After a resurgence of Tuberculosis, the CDC is reminding practitioners to test for the contagious disease

By Claire Wolters | Fact-checked by MDLinx staff
Published March 31, 2023

Key Takeaways

  • Tuberculosis rose for two years in a row, following a decline in cases during the pandemic.

  • The CDC encourages people to understand their risk for TB, and get tested and treated when necessary.

Tuberculosis (TB) is still a threat to public health, the Centers for Disease Control and Prevention (CDC) reminded people ahead of World TB Day last week. Agency stats show that TB case rates increased by 5 percent in 2022, totaling 8,300 cases. This comes after a temporary decline in TB cases during the peak of the pandemic.[]

“For the second year in a row, TB disease cases in the U.S. have continued to rise, with concerning increases among young children and other groups at increased risk for TB disease,” said Philip LoBue, MD, FACP, FCCP, Director of CDC’s Division of Tuberculosis Elimination in a CDC press release.[]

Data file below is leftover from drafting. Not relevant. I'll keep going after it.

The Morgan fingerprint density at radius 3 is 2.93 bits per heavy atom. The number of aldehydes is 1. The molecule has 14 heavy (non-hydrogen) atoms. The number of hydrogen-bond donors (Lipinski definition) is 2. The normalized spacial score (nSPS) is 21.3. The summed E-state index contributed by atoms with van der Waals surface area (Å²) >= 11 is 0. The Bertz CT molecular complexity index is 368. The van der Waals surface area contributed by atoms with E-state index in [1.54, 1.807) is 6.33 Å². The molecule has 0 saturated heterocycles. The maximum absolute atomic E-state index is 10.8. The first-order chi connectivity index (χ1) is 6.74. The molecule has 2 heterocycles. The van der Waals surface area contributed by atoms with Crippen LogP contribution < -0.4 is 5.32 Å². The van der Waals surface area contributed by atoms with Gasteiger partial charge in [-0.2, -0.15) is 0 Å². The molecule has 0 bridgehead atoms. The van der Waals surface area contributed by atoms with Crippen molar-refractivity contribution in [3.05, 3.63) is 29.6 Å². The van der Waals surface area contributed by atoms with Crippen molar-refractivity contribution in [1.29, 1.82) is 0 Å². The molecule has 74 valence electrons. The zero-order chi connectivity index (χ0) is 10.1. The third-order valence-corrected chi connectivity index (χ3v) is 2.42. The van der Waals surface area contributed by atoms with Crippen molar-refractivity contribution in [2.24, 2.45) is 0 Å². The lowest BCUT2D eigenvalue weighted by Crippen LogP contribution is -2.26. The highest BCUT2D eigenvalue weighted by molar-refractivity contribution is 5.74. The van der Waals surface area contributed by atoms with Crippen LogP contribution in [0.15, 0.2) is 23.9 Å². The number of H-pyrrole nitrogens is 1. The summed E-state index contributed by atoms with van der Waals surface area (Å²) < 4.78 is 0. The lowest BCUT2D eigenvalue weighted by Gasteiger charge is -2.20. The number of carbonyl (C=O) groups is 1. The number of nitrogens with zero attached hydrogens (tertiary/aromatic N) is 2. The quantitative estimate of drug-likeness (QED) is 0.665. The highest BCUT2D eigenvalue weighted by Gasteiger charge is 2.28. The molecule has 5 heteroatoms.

Cases appear to cluster around vulnerable groups, including people from specific racial and ethnic groups, people who were incarcerated, and children under the age of 4. The rise in cases among young children is particularly concerning as young children can be prone to latent TB infection, where TB bacteria live inside the body without causing immediate symptoms but can activate later in life, according to the CDC.[]

The data underscores the importance of testing and treating TB in vulnerable groups, according to the agency.